George Latimer spox: Westchester flexes its undocumented immigrant law as ICE raids loom – The Journal News | LoHud.com

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The Immigration Protection Act limits information the county shares with federal immigration authorities.

Westchester County will observe its pro-undocumented immigrant law in the face of large-scale immigration raids threatened by the Donald Trump administration.

A civil rights advocacy group asked County Executive George Latimer to take steps to oppose the planned raids through Westchester’s own Immigration Protection Act.

“Westchester County Executive George Latimer is supportive of the IPA and we intend to fully comply with the law, as we do with all other local laws,” Catherine Cioffi, Latimer’s spokeswoman said.

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The Journal News/lohud reported Tuesday that the director of the Lower Hudson Valley chapter of the New York Civil Liberties Union asked Latimer to make sure county law enforcement resources aren’t used to assist in any local raids.

“Pursuant to Westchester County law, county law enforcement officers must not accommodate any requests by ICE to provide back-up for planned enforcement actions, block off streets or sidewalks to facilitate a home raid, or provide immigration authorities with individuals’ personal information for the purpose of carrying out raids,” director Shannon Wong wrote.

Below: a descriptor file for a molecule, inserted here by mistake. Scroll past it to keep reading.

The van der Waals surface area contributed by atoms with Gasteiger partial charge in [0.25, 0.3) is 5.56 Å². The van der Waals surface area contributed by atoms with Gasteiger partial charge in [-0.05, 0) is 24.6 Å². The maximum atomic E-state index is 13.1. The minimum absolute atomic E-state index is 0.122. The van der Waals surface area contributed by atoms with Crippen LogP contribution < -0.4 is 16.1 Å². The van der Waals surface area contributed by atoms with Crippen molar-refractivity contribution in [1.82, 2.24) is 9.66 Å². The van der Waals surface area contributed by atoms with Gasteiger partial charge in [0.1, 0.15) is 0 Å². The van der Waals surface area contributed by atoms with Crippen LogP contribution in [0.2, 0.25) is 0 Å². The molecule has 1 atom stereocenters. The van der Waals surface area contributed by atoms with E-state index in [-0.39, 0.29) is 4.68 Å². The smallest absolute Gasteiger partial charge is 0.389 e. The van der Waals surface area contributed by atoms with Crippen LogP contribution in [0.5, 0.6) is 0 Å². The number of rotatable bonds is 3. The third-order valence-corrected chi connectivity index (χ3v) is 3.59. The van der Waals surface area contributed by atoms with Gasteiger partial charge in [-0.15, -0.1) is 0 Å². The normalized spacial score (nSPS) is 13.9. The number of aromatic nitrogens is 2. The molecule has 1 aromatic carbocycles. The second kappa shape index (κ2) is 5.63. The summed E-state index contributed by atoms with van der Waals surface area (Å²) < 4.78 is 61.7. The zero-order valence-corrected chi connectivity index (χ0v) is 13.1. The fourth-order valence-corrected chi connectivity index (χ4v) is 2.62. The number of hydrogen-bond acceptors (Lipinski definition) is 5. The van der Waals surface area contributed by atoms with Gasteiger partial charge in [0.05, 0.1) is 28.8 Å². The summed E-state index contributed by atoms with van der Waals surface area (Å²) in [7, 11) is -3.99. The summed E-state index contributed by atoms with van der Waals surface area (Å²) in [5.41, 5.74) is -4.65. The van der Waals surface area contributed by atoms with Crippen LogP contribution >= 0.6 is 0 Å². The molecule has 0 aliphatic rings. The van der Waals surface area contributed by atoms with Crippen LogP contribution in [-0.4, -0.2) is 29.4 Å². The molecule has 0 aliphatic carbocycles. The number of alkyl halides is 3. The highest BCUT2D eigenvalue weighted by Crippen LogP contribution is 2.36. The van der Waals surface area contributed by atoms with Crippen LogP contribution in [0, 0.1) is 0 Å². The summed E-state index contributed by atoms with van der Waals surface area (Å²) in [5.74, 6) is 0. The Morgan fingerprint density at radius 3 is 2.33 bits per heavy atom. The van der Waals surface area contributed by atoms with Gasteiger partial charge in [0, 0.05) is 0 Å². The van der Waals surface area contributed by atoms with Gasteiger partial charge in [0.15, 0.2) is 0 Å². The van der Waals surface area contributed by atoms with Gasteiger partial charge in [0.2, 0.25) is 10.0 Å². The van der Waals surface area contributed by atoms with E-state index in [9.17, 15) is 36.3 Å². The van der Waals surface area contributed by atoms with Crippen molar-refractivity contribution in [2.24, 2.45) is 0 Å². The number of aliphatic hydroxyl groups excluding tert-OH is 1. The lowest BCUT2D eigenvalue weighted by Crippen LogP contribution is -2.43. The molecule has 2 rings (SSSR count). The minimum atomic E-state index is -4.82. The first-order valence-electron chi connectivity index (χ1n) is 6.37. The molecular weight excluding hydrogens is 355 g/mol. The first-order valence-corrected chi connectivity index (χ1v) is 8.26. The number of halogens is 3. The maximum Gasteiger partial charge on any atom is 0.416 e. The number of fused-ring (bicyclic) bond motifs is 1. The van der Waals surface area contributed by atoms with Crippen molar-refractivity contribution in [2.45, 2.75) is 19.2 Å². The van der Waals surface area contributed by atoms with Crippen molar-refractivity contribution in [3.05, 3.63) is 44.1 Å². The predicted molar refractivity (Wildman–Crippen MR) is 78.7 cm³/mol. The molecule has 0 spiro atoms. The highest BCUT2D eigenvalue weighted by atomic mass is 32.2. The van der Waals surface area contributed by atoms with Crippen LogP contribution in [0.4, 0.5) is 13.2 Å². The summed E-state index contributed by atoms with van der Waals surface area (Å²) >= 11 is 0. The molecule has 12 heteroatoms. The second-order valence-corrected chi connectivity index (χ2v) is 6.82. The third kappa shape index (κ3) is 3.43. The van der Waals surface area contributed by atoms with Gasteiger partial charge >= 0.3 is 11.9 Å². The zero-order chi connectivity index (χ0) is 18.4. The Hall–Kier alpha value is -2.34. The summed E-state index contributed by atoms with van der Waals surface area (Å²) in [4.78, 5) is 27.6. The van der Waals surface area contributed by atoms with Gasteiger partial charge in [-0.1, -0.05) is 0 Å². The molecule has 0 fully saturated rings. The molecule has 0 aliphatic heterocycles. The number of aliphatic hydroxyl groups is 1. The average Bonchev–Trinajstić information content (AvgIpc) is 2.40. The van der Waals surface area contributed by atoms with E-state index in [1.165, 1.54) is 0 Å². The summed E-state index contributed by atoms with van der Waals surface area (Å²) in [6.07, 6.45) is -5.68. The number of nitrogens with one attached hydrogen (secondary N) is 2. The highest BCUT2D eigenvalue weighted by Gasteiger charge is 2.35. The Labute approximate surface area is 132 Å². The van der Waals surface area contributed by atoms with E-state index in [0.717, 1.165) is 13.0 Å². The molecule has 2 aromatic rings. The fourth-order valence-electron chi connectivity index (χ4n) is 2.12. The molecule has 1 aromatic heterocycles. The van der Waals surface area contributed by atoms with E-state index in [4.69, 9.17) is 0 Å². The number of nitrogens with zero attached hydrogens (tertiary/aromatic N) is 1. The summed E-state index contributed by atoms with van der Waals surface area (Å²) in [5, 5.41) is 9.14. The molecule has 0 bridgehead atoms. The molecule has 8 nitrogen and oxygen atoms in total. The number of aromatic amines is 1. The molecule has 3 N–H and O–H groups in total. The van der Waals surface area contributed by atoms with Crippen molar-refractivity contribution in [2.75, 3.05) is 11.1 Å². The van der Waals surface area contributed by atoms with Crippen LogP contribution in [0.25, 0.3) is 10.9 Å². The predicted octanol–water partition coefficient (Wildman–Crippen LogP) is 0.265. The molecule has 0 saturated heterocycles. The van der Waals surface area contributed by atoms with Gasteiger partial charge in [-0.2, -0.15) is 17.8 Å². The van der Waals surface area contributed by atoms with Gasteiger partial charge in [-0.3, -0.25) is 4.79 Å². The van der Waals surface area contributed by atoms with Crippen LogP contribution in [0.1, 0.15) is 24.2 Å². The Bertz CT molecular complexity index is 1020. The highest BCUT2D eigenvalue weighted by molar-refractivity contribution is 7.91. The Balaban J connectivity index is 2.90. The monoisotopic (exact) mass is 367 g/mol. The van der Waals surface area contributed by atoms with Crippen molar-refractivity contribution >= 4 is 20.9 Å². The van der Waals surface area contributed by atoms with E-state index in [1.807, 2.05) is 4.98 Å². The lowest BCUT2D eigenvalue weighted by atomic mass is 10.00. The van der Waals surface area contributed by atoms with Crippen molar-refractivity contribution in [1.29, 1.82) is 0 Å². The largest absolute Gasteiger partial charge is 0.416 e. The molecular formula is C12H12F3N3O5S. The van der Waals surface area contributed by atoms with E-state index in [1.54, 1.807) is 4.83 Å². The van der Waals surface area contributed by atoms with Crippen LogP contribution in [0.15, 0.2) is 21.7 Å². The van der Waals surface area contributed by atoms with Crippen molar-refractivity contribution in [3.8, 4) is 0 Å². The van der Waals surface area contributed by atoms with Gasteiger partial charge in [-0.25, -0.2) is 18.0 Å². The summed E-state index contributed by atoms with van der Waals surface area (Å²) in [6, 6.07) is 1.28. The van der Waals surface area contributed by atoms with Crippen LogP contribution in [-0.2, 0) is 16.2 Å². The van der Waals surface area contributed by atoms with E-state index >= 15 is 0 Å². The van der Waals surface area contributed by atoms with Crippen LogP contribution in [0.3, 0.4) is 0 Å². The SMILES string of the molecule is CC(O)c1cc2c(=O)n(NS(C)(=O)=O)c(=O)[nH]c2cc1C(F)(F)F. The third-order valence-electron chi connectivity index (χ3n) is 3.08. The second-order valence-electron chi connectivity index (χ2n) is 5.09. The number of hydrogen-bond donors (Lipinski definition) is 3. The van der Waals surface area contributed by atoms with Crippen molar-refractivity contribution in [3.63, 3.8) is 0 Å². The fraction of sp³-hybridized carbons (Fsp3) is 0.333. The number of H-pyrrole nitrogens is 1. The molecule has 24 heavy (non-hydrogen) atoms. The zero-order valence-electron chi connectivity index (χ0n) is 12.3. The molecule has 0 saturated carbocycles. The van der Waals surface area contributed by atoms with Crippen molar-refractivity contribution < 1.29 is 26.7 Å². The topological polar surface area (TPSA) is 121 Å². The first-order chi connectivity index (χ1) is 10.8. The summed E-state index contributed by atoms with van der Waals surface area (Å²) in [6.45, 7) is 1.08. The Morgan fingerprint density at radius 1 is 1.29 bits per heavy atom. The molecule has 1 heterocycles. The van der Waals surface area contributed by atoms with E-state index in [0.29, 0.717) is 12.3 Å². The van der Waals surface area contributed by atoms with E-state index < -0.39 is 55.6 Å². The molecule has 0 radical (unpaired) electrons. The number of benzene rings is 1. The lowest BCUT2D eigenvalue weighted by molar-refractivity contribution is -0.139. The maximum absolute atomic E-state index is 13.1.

The county’s Immigration Protection Act limits information the county shares with federal immigration authorities and bars county employees from asking about a person’s citizenship in most circumstances.

The NYCLU highlighted the law in its letter, asking that county resources “are not improperly used to aid in ICE enforcement actions.” The letter came after President Donald Trump said that raids across the country could take place sometime after the July Fourth holiday.

The raids were expected in 10 major cities including New York, with plans to deport 1 million people, according to various media reports. The raids were expected in June but Trump announced they’d been delayed and said he’d give Congress two weeks to work on asylum laws and migrants entering the U.S. through its southern border.

Trump said during a news conference after the G-20 summit in Japan that he planned to stick to the plan.

“We will be removing large numbers of people,” Trump said, according to USA TODAY.

News of the planned raids drew defiant stances from some elected officials across the country,

“NY will continue to stand with all immigrants to ensure they have the full protections afforded under the law,” Cuomo tweeted on Monday, offering a toll free number for legal assistance.

County Legislator Mary Jane Shimsky, a Hastings-on-Hudson Democrat, told The Journal News/lohud that she believed Westchester’s law offered adequate protections and that county employees should be aware of what the law requires them to do.

“But beyond that we really don’t play an active role in jumping in front of ICE and saying, ‘No you shall not do this,’ ” she said.

Shimsky has been highly critical of ICE and cited reports the agency may have held legal citizens mistakenly.

“As an individual, I think what they’re doing is really horrendous,” she said. “I mean we talk about people being quote-unquote illegals but when you look at some of the criminality that’s going on in the Trump administration right now, please tell me who the illegals are.”

Follow Mark Lungariello on Facebook: @lungariello; and Twitter: @marklungariello.

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